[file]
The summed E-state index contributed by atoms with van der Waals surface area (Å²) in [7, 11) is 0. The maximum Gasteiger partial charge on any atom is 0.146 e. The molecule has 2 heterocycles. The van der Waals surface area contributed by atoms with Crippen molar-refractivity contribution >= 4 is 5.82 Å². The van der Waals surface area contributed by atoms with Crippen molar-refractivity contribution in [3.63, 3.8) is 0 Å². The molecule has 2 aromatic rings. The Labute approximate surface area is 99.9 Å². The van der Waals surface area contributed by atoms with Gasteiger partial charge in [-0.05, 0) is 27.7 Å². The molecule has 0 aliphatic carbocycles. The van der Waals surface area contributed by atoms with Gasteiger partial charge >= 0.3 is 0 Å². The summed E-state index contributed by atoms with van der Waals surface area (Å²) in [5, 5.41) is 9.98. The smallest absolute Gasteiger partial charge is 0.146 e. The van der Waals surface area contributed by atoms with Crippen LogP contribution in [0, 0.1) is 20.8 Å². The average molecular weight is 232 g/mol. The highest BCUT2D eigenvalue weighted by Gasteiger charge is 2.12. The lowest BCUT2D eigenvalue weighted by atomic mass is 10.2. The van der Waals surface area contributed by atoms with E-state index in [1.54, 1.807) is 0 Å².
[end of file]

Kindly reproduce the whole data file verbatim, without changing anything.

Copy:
The summed E-state index contributed by atoms with van der Waals surface area (Å²) in [7, 11) is 0. The maximum Gasteiger partial charge on any atom is 0.146 e. The molecule has 2 heterocycles. The van der Waals surface area contributed by atoms with Crippen molar-refractivity contribution >= 4 is 5.82 Å². The van der Waals surface area contributed by atoms with Crippen molar-refractivity contribution in [3.63, 3.8) is 0 Å². The molecule has 2 aromatic rings. The Labute approximate surface area is 99.9 Å². The van der Waals surface area contributed by atoms with Gasteiger partial charge in [-0.05, 0) is 27.7 Å². The molecule has 0 aliphatic carbocycles. The van der Waals surface area contributed by atoms with Gasteiger partial charge >= 0.3 is 0 Å². The summed E-state index contributed by atoms with van der Waals surface area (Å²) in [5, 5.41) is 9.98. The smallest absolute Gasteiger partial charge is 0.146 e. The van der Waals surface area contributed by atoms with Crippen LogP contribution in [0, 0.1) is 20.8 Å². The average molecular weight is 232 g/mol. The highest BCUT2D eigenvalue weighted by Gasteiger charge is 2.12. The lowest BCUT2D eigenvalue weighted by atomic mass is 10.2. The van der Waals surface area contributed by atoms with E-state index in [1.54, 1.807) is 0 Å².